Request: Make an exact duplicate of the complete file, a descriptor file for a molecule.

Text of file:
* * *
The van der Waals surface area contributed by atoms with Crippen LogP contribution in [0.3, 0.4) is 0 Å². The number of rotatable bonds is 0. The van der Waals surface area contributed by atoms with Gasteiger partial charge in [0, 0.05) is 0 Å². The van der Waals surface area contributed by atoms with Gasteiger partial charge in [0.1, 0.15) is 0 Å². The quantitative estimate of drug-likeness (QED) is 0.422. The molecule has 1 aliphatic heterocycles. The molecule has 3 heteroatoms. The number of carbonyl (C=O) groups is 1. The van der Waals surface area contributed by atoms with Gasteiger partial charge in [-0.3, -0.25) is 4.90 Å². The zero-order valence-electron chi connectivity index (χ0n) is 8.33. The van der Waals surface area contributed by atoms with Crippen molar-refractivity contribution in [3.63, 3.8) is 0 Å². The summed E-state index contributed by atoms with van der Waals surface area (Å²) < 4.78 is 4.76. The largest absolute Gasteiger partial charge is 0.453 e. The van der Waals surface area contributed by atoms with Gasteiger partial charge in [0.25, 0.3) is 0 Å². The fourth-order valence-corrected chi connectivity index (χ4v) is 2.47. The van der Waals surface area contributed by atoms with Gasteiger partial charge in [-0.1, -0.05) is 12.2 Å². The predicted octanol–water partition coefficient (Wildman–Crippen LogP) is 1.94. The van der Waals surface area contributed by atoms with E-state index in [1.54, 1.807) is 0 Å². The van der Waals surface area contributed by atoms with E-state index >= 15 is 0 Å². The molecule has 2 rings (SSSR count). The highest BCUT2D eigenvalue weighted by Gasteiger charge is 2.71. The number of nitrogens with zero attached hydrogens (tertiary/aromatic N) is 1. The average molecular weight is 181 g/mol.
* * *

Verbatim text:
The van der Waals surface area contributed by atoms with Crippen LogP contribution in [0.3, 0.4) is 0 Å². The number of rotatable bonds is 0. The van der Waals surface area contributed by atoms with Gasteiger partial charge in [0, 0.05) is 0 Å². The van der Waals surface area contributed by atoms with Gasteiger partial charge in [0.1, 0.15) is 0 Å². The quantitative estimate of drug-likeness (QED) is 0.422. The molecule has 1 aliphatic heterocycles. The molecule has 3 heteroatoms. The number of carbonyl (C=O) groups is 1. The van der Waals surface area contributed by atoms with Gasteiger partial charge in [-0.3, -0.25) is 4.90 Å². The zero-order valence-electron chi connectivity index (χ0n) is 8.33. The van der Waals surface area contributed by atoms with Crippen molar-refractivity contribution in [3.63, 3.8) is 0 Å². The summed E-state index contributed by atoms with van der Waals surface area (Å²) < 4.78 is 4.76. The largest absolute Gasteiger partial charge is 0.453 e. The van der Waals surface area contributed by atoms with Gasteiger partial charge in [0.25, 0.3) is 0 Å². The fourth-order valence-corrected chi connectivity index (χ4v) is 2.47. The van der Waals surface area contributed by atoms with Gasteiger partial charge in [-0.1, -0.05) is 12.2 Å². The predicted octanol–water partition coefficient (Wildman–Crippen LogP) is 1.94. The van der Waals surface area contributed by atoms with E-state index in [1.54, 1.807) is 0 Å². The van der Waals surface area contributed by atoms with E-state index >= 15 is 0 Å². The molecule has 2 rings (SSSR count). The highest BCUT2D eigenvalue weighted by Gasteiger charge is 2.71. The number of nitrogens with zero attached hydrogens (tertiary/aromatic N) is 1. The average molecular weight is 181 g/mol.